State Initially Missed 911 Outage Alert | Off Message

State Initially Missed 911 Outage Alert


State workers on government holiday initially overlooked an alert from FairPoint Communications after the 911 system failed last Friday, the first in a series of communications lapses that exacerbated the crisis, a state official told Seven Days.

Enhanced 911 Board Executive Director David Tucker said in an interview that his agency is responsible for many failures that left Vermont emergency workers unaware for hours that residents could not use 911 to reach them.

"Those notifications didn't get to everybody that should have seen them," Tucker said. "We can't have people out there with no idea it's down. You know what people say about the fog of war? It got very confusing very quickly."

Additionally, Tucker said, the number of 911 calls that did not make it through to dispatchers during the outage is almost twice as high as has been widely reported. In total, 83 people tried to call 911 but couldn't get through, Tucker said. The earlier tally of 45 calls was based on information gleaned from FairPoint Communications, only one of the two private companies with that information. The other company, Intrado, reported their missing calls later, Tucker said.

As of this morning, the state finished checking back with most callers, and none had suffered ill effects, Tucker said.

Around 3 p.m. on Friday, network problems caused by a fiber cut in key FairPoint infrastructure prevented many Vermonters from being able to place outbound calls, including to 911. FairPoint provides the fiber infrastructure for Vermont's 911 system, which is run by Colorado-based Intrado.

One hour later, FairPoint, following protocol for outages affecting more than 25 customers, sent an email to state Enhanced 911 staffers notifying them of the outage, Tucker said. (Intrado did not notify the state, Tucker said.)

Until that moment, the 911 system had been down without any emergency official in Vermont being made aware of it.

But for the next 45 minutes, nothing happened. Friday was a government holiday. No one was in the Enhanced 911 office and no one was required to check email, Tucker said.

At 4:45 p.m., Tucker said, he happened to check his email, and saw a message from dispatcher in St. Albans, who was beginning to detect that something was amiss. The dispatcher hadn't  been receiving any 911 calls, which he found alarming. "He said, 'I think we've got a problem,'" Tucker said.

That email prompted Tucker to scroll through his inbox and see the earlier alert from FairPoint, he said.

"There was a 45-minute period between when we got the first notice and when we were aware of it," Tucker said. "We missed it. It's our fault. There were few people looking at email because it's a day off. We made mistakes in the communications process."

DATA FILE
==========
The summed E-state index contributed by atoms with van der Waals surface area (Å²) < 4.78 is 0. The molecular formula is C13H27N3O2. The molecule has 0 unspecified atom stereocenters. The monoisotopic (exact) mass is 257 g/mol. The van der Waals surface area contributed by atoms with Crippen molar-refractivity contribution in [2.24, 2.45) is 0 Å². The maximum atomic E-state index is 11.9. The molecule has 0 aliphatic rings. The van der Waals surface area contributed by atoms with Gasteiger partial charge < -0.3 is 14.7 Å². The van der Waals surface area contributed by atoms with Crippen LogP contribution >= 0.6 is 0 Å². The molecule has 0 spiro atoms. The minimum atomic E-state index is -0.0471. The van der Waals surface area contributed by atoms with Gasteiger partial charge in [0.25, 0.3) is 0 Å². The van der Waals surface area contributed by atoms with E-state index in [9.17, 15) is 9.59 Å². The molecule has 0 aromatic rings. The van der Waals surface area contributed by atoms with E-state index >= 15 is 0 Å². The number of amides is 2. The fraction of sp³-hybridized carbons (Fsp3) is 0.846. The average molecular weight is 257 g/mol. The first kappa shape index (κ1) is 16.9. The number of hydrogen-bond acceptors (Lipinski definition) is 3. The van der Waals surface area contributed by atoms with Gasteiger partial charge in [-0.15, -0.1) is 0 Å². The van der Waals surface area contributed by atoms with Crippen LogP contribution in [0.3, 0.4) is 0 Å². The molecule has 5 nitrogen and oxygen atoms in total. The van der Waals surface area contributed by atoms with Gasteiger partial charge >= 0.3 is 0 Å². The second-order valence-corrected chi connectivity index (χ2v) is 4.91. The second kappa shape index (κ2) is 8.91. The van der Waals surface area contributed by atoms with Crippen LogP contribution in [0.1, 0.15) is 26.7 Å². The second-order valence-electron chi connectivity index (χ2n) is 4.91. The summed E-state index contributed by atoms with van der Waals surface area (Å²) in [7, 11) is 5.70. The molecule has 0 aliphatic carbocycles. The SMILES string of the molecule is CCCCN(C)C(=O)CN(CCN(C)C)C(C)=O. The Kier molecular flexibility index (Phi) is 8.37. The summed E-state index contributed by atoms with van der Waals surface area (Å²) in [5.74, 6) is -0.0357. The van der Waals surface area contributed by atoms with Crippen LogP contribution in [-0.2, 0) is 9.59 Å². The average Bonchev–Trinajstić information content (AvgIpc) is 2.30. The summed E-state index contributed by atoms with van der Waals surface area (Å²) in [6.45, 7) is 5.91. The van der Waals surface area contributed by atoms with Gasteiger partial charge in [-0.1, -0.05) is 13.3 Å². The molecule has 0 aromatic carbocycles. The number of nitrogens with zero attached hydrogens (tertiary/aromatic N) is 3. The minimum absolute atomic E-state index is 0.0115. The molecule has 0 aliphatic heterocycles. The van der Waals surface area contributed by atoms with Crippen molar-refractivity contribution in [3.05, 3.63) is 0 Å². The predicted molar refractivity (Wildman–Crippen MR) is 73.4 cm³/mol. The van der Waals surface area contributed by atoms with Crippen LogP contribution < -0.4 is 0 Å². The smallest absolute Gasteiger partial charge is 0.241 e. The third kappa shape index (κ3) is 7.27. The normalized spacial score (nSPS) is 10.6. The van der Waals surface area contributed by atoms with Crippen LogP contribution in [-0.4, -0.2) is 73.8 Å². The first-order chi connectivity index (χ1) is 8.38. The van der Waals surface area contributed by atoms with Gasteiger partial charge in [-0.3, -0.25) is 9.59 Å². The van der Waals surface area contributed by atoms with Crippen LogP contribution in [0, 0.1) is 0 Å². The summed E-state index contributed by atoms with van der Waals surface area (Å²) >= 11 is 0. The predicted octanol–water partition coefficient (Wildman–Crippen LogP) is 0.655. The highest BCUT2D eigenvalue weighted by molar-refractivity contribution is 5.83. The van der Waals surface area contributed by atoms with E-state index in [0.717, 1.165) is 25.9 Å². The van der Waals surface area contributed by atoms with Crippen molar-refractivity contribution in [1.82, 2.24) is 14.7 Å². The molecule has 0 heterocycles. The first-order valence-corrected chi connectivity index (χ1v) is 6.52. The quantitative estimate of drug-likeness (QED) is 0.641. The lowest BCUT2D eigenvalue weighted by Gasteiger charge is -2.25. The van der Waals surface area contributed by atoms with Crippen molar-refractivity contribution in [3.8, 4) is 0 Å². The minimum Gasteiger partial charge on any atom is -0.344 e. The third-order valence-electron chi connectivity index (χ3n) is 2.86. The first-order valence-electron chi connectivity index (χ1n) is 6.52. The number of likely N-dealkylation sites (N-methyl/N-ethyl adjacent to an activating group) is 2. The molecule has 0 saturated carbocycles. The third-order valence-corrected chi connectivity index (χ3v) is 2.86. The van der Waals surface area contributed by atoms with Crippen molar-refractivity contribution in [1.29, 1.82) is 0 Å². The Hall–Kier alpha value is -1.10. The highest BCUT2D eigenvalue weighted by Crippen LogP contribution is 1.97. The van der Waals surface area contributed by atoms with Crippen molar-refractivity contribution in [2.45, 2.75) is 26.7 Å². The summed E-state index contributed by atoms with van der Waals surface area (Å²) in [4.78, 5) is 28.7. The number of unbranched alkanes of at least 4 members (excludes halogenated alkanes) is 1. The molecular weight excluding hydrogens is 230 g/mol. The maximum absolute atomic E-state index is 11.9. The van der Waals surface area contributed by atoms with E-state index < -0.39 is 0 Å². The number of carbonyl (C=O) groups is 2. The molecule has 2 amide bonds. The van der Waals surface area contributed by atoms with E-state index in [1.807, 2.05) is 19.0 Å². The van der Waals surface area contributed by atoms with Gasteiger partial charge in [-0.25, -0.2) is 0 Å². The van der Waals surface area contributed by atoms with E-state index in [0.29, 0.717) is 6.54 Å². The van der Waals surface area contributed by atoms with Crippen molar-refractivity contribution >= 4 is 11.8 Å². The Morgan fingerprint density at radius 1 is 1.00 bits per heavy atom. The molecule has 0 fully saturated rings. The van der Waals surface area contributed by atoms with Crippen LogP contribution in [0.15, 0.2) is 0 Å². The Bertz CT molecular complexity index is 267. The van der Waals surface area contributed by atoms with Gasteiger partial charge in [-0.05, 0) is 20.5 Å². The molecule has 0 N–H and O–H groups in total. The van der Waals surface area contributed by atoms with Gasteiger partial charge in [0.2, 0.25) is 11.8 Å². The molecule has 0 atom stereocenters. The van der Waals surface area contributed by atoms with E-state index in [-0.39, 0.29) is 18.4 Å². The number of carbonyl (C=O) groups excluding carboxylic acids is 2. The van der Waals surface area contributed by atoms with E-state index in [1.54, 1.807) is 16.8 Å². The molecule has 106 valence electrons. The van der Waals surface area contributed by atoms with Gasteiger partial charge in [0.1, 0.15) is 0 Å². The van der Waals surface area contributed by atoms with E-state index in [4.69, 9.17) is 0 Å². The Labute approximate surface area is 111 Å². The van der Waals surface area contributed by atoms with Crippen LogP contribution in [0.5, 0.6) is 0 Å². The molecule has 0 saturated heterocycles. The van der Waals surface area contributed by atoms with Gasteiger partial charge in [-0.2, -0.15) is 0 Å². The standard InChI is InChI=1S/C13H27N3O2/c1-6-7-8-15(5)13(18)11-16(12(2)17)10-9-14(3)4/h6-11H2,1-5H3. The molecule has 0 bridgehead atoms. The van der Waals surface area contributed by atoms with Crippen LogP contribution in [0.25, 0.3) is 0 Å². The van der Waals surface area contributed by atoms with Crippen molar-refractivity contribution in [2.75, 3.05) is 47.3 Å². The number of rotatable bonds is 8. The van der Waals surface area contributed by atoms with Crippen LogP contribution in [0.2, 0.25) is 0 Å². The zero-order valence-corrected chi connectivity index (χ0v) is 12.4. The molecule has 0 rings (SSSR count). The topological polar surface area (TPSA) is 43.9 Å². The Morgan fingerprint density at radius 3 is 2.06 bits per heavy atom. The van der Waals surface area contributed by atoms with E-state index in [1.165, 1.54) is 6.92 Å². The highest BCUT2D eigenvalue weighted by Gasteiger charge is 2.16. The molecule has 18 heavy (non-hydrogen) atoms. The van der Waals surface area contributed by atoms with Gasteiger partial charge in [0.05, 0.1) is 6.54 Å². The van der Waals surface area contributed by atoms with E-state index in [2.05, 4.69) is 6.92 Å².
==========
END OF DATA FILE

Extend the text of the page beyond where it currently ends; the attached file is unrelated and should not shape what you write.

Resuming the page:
The outage alerts sent by FairPoint are usually for small events — a car knocking over a telephone pole — that knock out 911 and other services to 25 customers or more, Tucker said.  FairPoint should have done more to underscore the severity of this outage, he said. "This wasn't a typical outage," Tucker said. "I can make an argument the notice should have been clearer, or [there should have been] a follow-up phone call."

Information belatedly in hand, the Enhanced 911 Office set about calling Vermont's eight regional dispatch sites, which serve as hubs for their local areas across the state.

But there was one big problem with that plan — the phones were down. The protocols apparently didn't factor that in.

"We couldn't get through to them," he said. "That plan doesn't survive when you can't pick up the phone and call somebody."

Tucker's office was reduced to sending e-mails to those dispatchers, and hoping amidst the chaos that they would be read promptly. Like the dispatcher in St. Albans, many were beginning to suspect something was wrong. 

Additionally, Tucker said his office reached out to the Vermont Emergency Management Center, which can send out alerts that run on the bottom of residents' televisions, and, in extreme cases, via cell phone. They were planning to send the alert when suddenly, around 5:45 p.m., FairPoint sent Enhanced 911 a new email —the problem had been fixed. Officials dropped the planned alert.

"We thought it was done," Tucker said.

It wasn't.

An hour later, Tucker said, FairPoint reversed course, and announced the 911 system was still down. It wasn't until 8:45 p.m. that the system was finally fixed.

Tucker acknowledged that some emergency departments never learned that 911 was down. Regional dispatchers used radios to contact agencies within range. Tucker said that some police and fire departments learned off the outage via television reports.

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